After my second article about Cameron’s Avatar, a young British media critic who occasionally visited my blog accused me of snobbery. He stated that my points about entertainment like Avatar went past aesthetics and “devolved into” political and moral pronouncements about people who like what he considers lowbrow art (he assumes I share his definition of lowbrow, of which more anon). He further opined that classes of artful brows are just peer pressure. Hence Cameron is as good as Ozu unless you “drip with disdain” for the hoi polloi.
In the article that started this discussion I primarily discussed biological drives. I posited that certain types of entertainment arouse the fight-or-flight response and repeated immersion in them can lead to PTSD pathology, including mob-like behavior. The argument that art is ever devoid of politics and (at least implicit) moral judgments is either naïve or disingenuous and my critic doesn’t strike me as the former. I suspect that his cultural background, awash in class distinctions and reverberations of colonialism, may partly explain his viewpoint. Even more fundamentally, however, I think his definition of lowbrow art differs so much from mine that we are really discussing orthogonal concepts.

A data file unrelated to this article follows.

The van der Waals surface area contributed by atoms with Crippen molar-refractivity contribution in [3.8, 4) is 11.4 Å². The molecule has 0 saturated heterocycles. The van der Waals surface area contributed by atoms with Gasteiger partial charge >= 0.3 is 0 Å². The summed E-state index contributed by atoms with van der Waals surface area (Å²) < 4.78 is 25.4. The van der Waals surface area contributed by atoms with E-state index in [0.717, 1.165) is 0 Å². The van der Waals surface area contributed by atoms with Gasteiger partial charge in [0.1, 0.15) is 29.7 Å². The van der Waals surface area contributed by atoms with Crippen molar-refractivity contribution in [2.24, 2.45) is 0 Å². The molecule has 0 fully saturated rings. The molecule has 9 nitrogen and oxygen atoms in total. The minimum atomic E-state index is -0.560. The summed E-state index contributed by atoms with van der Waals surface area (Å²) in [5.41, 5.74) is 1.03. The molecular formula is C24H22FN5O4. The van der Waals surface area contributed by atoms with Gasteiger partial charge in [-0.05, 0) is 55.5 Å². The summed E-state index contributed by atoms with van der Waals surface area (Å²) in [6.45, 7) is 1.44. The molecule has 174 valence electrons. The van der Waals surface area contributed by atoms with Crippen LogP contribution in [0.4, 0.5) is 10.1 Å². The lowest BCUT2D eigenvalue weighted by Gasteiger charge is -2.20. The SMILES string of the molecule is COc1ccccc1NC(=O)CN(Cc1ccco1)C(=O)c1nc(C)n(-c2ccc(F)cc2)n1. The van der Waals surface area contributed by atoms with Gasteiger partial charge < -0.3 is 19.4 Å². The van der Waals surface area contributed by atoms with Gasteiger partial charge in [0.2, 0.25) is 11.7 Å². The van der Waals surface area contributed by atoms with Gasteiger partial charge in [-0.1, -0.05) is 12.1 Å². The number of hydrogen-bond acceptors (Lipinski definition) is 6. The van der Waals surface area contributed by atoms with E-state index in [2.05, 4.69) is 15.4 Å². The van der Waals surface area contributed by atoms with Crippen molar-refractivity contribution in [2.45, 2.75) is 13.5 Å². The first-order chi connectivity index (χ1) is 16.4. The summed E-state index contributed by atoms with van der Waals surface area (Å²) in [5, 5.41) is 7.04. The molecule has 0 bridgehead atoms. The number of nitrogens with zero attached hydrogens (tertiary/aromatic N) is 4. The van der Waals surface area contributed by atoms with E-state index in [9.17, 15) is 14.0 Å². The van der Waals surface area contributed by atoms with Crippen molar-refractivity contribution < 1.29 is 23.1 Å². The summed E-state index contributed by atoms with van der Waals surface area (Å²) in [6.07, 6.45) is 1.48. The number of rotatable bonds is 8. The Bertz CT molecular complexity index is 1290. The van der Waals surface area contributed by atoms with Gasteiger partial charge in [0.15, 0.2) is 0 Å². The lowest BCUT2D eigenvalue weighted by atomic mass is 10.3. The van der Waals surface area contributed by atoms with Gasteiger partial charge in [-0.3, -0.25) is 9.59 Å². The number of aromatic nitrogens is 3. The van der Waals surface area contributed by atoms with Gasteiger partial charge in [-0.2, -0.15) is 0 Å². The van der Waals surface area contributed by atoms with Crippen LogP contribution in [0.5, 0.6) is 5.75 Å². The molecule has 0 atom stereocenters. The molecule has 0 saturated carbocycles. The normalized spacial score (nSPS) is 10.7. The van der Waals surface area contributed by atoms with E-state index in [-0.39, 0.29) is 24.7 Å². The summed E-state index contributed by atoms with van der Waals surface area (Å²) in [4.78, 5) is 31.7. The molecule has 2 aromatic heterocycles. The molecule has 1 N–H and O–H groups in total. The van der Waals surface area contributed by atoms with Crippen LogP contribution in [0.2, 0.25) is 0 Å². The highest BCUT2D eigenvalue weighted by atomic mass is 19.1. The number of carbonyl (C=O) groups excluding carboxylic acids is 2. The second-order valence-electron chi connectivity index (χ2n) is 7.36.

So I’m taking this opportunity to articulate my art classification scheme. To give you the punchline first, my definitions have to do with the artist’s attitude towards her/his medium and audience and with the complexity and layering of the artwork’s content, rather than its accessibility. In my book, lazy shallow art is low, whether it’s in barns or galleries. What makes Avatar low art is not its popularity, but its conceptual crudity and its contempt for its sources and its viewers’ intelligence.